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Update your packages after pulling!

By Chris
December 04, 2019

Hi, Dave,

We just added the Mermaid plugin to the project, which I’m pretty pumped about. Check out the blog post for more details. It’s pretty cool.

Anyway, this is just a reminder that, before you make any changes to the code in the repository, you’ll need to:

  1. Run a git pull from the command line because your local repo is behind the remote repo on github,
  2. Run yarn or npm install note1 because we added some more dependencies to the project.

If you don’t run git pull before your next push, you’ll be forced to eventually do so any way.

If you don’t run yarn or npm install, after the git pull then the next time your ./node_modules directory will be out of date, and you may run into an error when spinning up the project, by running gatsby develop.

That’s about it. I’ll include a more detailed example below so you know what to expect.

— Chris

For example, imagine that you ran right now the following command.

> git pull

You’d see something like the following for your output:

remote: Enumerating objects: 16, done.
remote: Counting objects: 100% (16/16), done.
remote: Compressing objects: 100% (5/5), done.
remote: Total 6 (delta 1), reused 0 (delta 0), pack-reused 0
Unpacking objects: 100% (6/6), done.
   6a6b9ba..3094d11  master     -> origin/master
Updating 6a6b9ba..3094d11
 content/blog/2019/12/changelog-mermaid/ | 218 ++++++++++++++++++++++++++++++++++++++++++++++++++++++++++++++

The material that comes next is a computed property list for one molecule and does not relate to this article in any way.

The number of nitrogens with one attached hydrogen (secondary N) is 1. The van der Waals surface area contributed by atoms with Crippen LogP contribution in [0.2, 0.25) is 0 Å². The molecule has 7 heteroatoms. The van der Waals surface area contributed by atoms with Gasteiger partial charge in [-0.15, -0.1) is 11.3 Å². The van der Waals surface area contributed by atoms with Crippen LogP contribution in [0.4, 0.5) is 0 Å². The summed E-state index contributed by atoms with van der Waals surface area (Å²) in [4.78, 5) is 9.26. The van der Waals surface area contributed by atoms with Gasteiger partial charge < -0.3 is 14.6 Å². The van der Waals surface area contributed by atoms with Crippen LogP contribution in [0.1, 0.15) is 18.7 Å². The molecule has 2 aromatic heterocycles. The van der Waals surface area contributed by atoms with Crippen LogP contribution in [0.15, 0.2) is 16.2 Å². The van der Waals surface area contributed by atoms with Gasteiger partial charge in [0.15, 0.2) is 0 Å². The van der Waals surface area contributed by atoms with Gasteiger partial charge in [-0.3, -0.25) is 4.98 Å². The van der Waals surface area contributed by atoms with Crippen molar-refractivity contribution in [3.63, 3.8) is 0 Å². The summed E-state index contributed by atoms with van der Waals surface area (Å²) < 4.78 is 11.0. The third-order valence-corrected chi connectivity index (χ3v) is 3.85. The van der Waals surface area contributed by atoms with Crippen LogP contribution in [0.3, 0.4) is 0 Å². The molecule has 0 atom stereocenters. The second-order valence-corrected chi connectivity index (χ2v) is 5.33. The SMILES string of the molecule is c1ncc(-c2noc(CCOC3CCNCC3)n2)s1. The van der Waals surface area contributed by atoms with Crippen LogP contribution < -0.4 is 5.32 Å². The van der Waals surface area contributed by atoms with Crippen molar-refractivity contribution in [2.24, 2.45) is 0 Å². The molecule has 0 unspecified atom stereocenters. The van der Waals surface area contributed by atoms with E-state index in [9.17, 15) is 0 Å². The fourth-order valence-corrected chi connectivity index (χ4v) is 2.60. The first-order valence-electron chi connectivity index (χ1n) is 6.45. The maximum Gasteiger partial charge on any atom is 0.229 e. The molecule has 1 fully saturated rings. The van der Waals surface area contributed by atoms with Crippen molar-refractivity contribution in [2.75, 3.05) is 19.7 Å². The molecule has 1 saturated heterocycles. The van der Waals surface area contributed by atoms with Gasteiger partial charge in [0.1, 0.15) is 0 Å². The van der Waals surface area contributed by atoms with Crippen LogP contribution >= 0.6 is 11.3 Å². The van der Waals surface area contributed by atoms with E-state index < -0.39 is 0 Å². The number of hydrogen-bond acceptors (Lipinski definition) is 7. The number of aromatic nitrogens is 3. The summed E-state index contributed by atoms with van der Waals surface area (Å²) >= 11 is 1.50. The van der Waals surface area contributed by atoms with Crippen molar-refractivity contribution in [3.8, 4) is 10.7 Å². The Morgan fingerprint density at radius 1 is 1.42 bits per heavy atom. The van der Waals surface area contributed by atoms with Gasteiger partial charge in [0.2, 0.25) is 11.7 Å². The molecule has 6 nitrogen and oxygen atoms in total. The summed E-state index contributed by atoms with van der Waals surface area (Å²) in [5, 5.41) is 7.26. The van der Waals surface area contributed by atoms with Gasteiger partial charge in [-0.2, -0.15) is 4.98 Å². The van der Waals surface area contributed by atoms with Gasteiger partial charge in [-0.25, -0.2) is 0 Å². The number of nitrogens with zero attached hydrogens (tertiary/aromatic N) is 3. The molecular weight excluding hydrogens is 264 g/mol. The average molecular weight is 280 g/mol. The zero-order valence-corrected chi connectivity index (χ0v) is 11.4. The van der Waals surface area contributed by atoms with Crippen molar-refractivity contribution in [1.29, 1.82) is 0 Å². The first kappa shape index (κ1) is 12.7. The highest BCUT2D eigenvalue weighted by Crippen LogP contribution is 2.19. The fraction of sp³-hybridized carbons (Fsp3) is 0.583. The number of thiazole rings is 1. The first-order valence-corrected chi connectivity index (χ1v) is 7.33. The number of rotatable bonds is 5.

gatsby-config.js                                |   3 +-
 package.json                                    |   3 +- 
 yarn.lock                                       | 565 ++++++++++++++++++++++++++++++++++++++++++++++++++++++++++++++++++++++++++++++++++++++++++++++++++++++++++++++++++++++++++++++++++++++++++++++++++++++++++++---- 
 4 files changed, 773 insertions(+), 16 deletions(-)
 create mode 100644 content/blog/2019/12/changelog-mermaid/

Note that there were 3 changes to package.json and 565 to yarn.lock. This means our dependencies have changed, and we’ll need to reinstall.

Let’s pretend that we forgot, and we try to start gatsby directly.

> gatsby develop

Gatsby will fail, and we’ll get an error like this:

success open and validate gatsby-configs - 0.125s
⠋ load plugins


UNHANDLED REJECTION Unable to find plugin "gatsby-remark-mermaid". Perhaps you need to install its package?

  Error: Unable to find plugin "gatsby-remark-mermaid". Perhaps you need to install its package?

  - load.js:109 resolvePlugin

  - load.js:121 processPlugin

  - load.js:134

  - Array.forEach

  - load.js:133 processPlugin

  - load.js:172

  - Array.forEach

  - load.js:171 module.exports

  - index.js:55 module.exports

  - index.js:173 module.exports

  - develop.js:403 async module.exports

⠋ load plugins

The most important thing to note here is right at the top, where Gatbsy tells us that we need to install the package:

UNHANDLED REJECTION Unable to find plugin "gatsby-remark-mermaid". Perhaps you need to install its package?